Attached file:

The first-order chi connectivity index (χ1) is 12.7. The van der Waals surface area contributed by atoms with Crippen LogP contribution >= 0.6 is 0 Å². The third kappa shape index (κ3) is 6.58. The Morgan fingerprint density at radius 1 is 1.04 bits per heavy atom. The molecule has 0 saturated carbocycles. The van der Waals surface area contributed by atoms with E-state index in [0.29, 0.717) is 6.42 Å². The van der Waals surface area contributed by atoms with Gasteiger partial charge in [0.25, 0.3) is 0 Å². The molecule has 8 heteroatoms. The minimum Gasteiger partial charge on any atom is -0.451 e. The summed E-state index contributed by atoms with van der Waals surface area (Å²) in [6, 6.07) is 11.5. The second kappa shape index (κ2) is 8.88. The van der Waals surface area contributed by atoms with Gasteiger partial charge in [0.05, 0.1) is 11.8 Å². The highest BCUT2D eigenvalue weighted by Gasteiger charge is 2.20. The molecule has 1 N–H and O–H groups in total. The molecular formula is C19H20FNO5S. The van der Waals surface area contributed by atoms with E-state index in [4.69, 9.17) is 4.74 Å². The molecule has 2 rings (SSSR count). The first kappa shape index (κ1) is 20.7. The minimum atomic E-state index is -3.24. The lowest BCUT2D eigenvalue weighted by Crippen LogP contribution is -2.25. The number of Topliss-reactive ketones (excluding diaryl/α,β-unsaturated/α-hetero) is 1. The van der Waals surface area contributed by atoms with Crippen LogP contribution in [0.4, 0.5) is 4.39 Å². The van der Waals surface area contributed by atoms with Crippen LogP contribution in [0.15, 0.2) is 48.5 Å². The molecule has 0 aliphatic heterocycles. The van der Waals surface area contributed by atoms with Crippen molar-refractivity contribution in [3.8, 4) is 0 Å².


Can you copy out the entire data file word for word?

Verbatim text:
The first-order chi connectivity index (χ1) is 12.7. The van der Waals surface area contributed by atoms with Crippen LogP contribution >= 0.6 is 0 Å². The third kappa shape index (κ3) is 6.58. The Morgan fingerprint density at radius 1 is 1.04 bits per heavy atom. The molecule has 0 saturated carbocycles. The van der Waals surface area contributed by atoms with E-state index in [0.29, 0.717) is 6.42 Å². The van der Waals surface area contributed by atoms with Gasteiger partial charge in [0.25, 0.3) is 0 Å². The molecule has 8 heteroatoms. The minimum Gasteiger partial charge on any atom is -0.451 e. The summed E-state index contributed by atoms with van der Waals surface area (Å²) in [6, 6.07) is 11.5. The second kappa shape index (κ2) is 8.88. The van der Waals surface area contributed by atoms with Gasteiger partial charge in [0.05, 0.1) is 11.8 Å². The highest BCUT2D eigenvalue weighted by Gasteiger charge is 2.20. The molecule has 1 N–H and O–H groups in total. The molecular formula is C19H20FNO5S. The van der Waals surface area contributed by atoms with E-state index in [4.69, 9.17) is 4.74 Å². The molecule has 2 rings (SSSR count). The first kappa shape index (κ1) is 20.7. The minimum atomic E-state index is -3.24. The lowest BCUT2D eigenvalue weighted by Crippen LogP contribution is -2.25. The number of Topliss-reactive ketones (excluding diaryl/α,β-unsaturated/α-hetero) is 1. The van der Waals surface area contributed by atoms with Crippen LogP contribution in [0.4, 0.5) is 4.39 Å². The van der Waals surface area contributed by atoms with Crippen LogP contribution in [0.15, 0.2) is 48.5 Å². The molecule has 0 aliphatic heterocycles. The van der Waals surface area contributed by atoms with Crippen molar-refractivity contribution in [3.8, 4) is 0 Å².